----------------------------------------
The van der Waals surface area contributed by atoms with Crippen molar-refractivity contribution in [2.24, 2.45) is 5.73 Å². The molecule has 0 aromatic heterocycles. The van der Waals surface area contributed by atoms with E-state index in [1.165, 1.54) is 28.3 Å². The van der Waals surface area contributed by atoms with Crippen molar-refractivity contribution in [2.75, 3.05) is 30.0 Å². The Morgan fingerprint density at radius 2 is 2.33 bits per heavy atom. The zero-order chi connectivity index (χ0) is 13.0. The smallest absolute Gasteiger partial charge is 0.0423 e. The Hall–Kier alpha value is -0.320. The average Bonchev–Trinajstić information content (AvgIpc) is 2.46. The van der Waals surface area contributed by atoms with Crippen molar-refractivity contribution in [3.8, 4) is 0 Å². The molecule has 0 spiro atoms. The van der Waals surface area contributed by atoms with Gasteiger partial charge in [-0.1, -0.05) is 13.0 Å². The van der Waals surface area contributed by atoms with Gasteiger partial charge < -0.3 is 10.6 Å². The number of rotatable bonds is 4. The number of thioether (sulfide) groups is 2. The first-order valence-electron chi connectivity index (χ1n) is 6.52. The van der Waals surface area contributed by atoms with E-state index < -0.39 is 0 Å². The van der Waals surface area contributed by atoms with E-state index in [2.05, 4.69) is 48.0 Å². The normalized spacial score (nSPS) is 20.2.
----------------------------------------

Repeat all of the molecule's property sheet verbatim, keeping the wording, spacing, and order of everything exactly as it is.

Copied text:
The van der Waals surface area contributed by atoms with Crippen molar-refractivity contribution in [2.24, 2.45) is 5.73 Å². The molecule has 0 aromatic heterocycles. The van der Waals surface area contributed by atoms with E-state index in [1.165, 1.54) is 28.3 Å². The van der Waals surface area contributed by atoms with Crippen molar-refractivity contribution in [2.75, 3.05) is 30.0 Å². The Morgan fingerprint density at radius 2 is 2.33 bits per heavy atom. The zero-order chi connectivity index (χ0) is 13.0. The smallest absolute Gasteiger partial charge is 0.0423 e. The Hall–Kier alpha value is -0.320. The average Bonchev–Trinajstić information content (AvgIpc) is 2.46. The van der Waals surface area contributed by atoms with Crippen molar-refractivity contribution in [3.8, 4) is 0 Å². The molecule has 0 spiro atoms. The van der Waals surface area contributed by atoms with Gasteiger partial charge in [-0.1, -0.05) is 13.0 Å². The van der Waals surface area contributed by atoms with Gasteiger partial charge < -0.3 is 10.6 Å². The number of rotatable bonds is 4. The number of thioether (sulfide) groups is 2. The first-order valence-electron chi connectivity index (χ1n) is 6.52. The van der Waals surface area contributed by atoms with E-state index < -0.39 is 0 Å². The van der Waals surface area contributed by atoms with E-state index in [2.05, 4.69) is 48.0 Å². The normalized spacial score (nSPS) is 20.2.